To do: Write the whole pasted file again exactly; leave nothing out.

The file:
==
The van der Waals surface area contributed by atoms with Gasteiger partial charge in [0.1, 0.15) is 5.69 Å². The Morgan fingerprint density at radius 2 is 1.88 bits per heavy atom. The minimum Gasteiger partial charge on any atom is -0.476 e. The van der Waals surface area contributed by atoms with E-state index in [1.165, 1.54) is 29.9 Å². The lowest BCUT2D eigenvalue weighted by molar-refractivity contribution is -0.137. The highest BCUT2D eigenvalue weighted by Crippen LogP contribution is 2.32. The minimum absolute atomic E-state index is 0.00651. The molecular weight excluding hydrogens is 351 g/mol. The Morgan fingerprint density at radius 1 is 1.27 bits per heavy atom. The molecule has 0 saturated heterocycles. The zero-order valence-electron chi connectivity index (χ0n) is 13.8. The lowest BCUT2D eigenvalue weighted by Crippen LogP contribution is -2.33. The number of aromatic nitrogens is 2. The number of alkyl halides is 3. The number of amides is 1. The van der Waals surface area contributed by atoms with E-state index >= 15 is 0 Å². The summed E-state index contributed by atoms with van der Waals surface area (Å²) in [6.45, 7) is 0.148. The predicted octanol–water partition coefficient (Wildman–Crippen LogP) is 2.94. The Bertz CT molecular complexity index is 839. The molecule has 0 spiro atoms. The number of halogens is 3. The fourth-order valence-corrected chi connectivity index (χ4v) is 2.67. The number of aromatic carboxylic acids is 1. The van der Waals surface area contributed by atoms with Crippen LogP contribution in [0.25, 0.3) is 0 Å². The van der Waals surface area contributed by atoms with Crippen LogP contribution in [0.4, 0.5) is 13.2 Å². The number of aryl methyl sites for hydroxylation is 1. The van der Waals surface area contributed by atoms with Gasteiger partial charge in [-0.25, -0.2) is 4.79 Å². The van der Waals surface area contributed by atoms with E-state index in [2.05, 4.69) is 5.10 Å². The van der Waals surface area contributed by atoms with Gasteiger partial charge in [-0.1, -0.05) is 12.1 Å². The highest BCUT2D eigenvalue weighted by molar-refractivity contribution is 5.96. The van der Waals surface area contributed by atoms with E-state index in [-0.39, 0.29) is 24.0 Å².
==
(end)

The van der Waals surface area contributed by atoms with Gasteiger partial charge in [0.1, 0.15) is 5.69 Å². The Morgan fingerprint density at radius 2 is 1.88 bits per heavy atom. The minimum Gasteiger partial charge on any atom is -0.476 e. The van der Waals surface area contributed by atoms with E-state index in [1.165, 1.54) is 29.9 Å². The lowest BCUT2D eigenvalue weighted by molar-refractivity contribution is -0.137. The highest BCUT2D eigenvalue weighted by Crippen LogP contribution is 2.32. The minimum absolute atomic E-state index is 0.00651. The molecular weight excluding hydrogens is 351 g/mol. The Morgan fingerprint density at radius 1 is 1.27 bits per heavy atom. The molecule has 0 saturated heterocycles. The zero-order valence-electron chi connectivity index (χ0n) is 13.8. The lowest BCUT2D eigenvalue weighted by Crippen LogP contribution is -2.33. The number of aromatic nitrogens is 2. The number of alkyl halides is 3. The number of amides is 1. The van der Waals surface area contributed by atoms with E-state index >= 15 is 0 Å². The summed E-state index contributed by atoms with van der Waals surface area (Å²) in [6.45, 7) is 0.148. The predicted octanol–water partition coefficient (Wildman–Crippen LogP) is 2.94. The Bertz CT molecular complexity index is 839. The molecule has 0 spiro atoms. The number of halogens is 3. The fourth-order valence-corrected chi connectivity index (χ4v) is 2.67. The number of aromatic carboxylic acids is 1. The van der Waals surface area contributed by atoms with Crippen LogP contribution in [0.25, 0.3) is 0 Å². The van der Waals surface area contributed by atoms with Crippen LogP contribution in [0.4, 0.5) is 13.2 Å². The number of aryl methyl sites for hydroxylation is 1. The van der Waals surface area contributed by atoms with Gasteiger partial charge in [-0.25, -0.2) is 4.79 Å². The van der Waals surface area contributed by atoms with E-state index in [2.05, 4.69) is 5.10 Å². The van der Waals surface area contributed by atoms with Gasteiger partial charge in [-0.1, -0.05) is 12.1 Å². The highest BCUT2D eigenvalue weighted by molar-refractivity contribution is 5.96. The van der Waals surface area contributed by atoms with E-state index in [-0.39, 0.29) is 24.0 Å².